There is a remote little gravel bar along the river where I love to camp, quite a walk from the road. I wanted to see it in the dead of winter.

I saw a very clear bobcat track in soft sandy soil. On such ground it is easy for anyone to tell a cat track. Those bottoms below rocky bluffs and crags have a great population of bobcats. There’s no shortage of them in the remote areas of the Ozarks. There are more of them now than I ever remember. It may be that they have a lot to do with the alarming decrease in wild turkey over the past few years.  Rising numbers of great horned owls are also part of that problem.

There will be young great horned owls hatched and bobcats born very soon, long before the fawns are born. In the Ozarks, there are squirrels being born in late February and bobcats begin having young in February as well. But Ozark bobcats may bear young any time from December on. But most are born in February and early March. Think of that… we are already nearing the time of reproduction. In the White River in Arkansas, brown trout are beginning to spawn.

I happened across a terrapin shell, this one very old because only the white undershell was there. Terrapins have an outer and under shell, and Ozark boys in my grandpa’s generation often carved their initials and dates in the outer shell. When I was just a boy, I found terrapins with initials and dates, and it caused me to realize how long they lived.  I suspect a terrapin might live forty or fifty years if he is lucky enough to stay upright. 
 
They are unusual in that they are capable of living a long time and yet producing a lot of young. Most all wild things are good at one or the other… not both. A species has high ‘biotic potential’, the ability to survive well and live long, or high ‘reproductive potential’, the ability to produce high number of offspring during a season. The predators have few babies in one year, and live long and survive well.  A rabbit or a woodrat has a short life span because of predation and a weakness to disease and parasites. But all small ground mammals are like rabbits; they raise lots of young to ensure survival of their species, and to feed the predators.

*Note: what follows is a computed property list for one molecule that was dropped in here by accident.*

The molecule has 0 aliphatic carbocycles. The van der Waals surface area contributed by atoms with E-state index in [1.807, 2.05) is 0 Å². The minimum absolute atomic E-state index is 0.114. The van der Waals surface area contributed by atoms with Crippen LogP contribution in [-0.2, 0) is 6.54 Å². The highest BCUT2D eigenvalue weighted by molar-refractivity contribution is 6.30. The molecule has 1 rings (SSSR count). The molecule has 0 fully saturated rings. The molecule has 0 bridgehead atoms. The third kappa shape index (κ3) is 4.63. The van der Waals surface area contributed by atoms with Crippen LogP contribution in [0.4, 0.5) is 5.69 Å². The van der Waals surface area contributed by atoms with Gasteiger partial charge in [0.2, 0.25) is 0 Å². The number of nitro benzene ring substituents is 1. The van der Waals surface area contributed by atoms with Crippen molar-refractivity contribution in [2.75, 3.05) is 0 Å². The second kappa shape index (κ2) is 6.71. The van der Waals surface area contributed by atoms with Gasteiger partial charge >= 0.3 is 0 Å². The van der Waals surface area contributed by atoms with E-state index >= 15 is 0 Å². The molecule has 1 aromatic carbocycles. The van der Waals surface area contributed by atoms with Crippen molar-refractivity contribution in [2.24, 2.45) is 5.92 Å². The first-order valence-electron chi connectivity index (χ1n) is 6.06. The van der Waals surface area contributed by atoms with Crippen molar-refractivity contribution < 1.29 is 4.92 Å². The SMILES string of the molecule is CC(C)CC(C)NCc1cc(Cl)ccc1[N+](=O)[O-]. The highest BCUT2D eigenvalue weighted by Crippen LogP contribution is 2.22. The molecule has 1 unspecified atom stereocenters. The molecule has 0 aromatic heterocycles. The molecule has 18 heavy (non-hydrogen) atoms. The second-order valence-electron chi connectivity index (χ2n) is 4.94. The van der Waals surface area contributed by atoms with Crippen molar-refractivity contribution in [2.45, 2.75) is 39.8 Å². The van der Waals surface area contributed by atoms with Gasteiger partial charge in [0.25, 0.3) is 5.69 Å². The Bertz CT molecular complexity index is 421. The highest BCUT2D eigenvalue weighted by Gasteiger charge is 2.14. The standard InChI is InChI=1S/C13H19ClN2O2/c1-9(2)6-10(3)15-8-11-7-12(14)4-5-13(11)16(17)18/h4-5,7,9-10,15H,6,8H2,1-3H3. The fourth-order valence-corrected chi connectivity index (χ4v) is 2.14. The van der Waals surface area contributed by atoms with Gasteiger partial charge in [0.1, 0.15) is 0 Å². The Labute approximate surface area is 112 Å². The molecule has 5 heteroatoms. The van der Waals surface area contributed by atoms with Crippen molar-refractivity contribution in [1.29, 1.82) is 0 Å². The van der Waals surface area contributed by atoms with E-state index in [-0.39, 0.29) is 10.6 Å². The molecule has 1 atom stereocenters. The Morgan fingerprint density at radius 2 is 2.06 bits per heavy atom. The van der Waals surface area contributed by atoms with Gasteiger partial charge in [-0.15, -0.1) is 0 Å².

The bobcat and fox has a lot to do with the survival of terrapins, not because they eat them, but because young foxes and young bobcats just can’t pass up a terrapin without chewing on it, slapping at it, and curiously examining it. Young raccoons, so adept with their “hands” do the same thing. In doing so, they sometimes leave the terrapin on its back, which is often a death sentence for it.

       It isn’t pleasant to think about, the time it might take a terrapin to die in such a situation.  It has caused me to wonder if the Great Creator didn’t make a mistake or two, giving us snakes and subjecting the terrapin to such a rough end at times.  He pretty much insured the terrapin would never be an easy meal, but if it was me, maybe I’d rather outrun a young bobcat that spend several days trying to regain my feet after becoming his plaything.

There is another flaw in the design of the terrapin. Very often, in mating, a male terrapin becomes unbalanced and ends up on his back.  The cottontail has no option for the terrapin’s long life, but by golly, during the mating season, worn out as he may become, he never winds up on his back.  If you have never seen mating rabbits cavorting in the moonlight, you have missed something.

       At this point, it makes me wonder what I was thinking when I started this column… Oh yeah, now I remember. I was down along the river admiring the ice sculpture on the bluff across the river, when two ospreys came upstream and saw me. Immediately they began to perform acrobatics above me, a sight to behold and impossible to describe. It was as if they wanted to put on a show for me. All the while they were chirping at me in a trilling voice typical of those ‘fish-hawks’ during the mating season. And yes, their mating season is at hand.

I have written before of all the eagle nests I know of in the Ozarks, but I really can’t pinpoint the osprey nest. Their nest is usually along a rock ledge, and not easy to see. They have feet adapted to clinging to small fish, and in diving after fish; they can penetrate the water easier and deeper than an eagle can. 
 
       The old eagle I saw working on her nest last week on another river is not a fish eater at all right now, because they aren’t available where she is. Eagles on the larger lakes in the northern Ozarks are feeding a little better because of the winter shad die-offs. Eagles are also pretty good at finding crippled ducks and coots, and other things to eat when fish aren’t easy to get. I saw two eagles in the fall sharing a dead deer with some buzzards. Eagles are big time carrion eaters.  I’ve never seen an osprey eating carrion.

       I wish I could answer all the letters and e-mails I get from you folks out there who read this column each week, but I just can’t. But I read them all. To contact me write to Box 22, Bolivar, Mo 65613. I do not live there, but that is where I pick up my mail. Or you can email me at lightninridge47@gmail.com.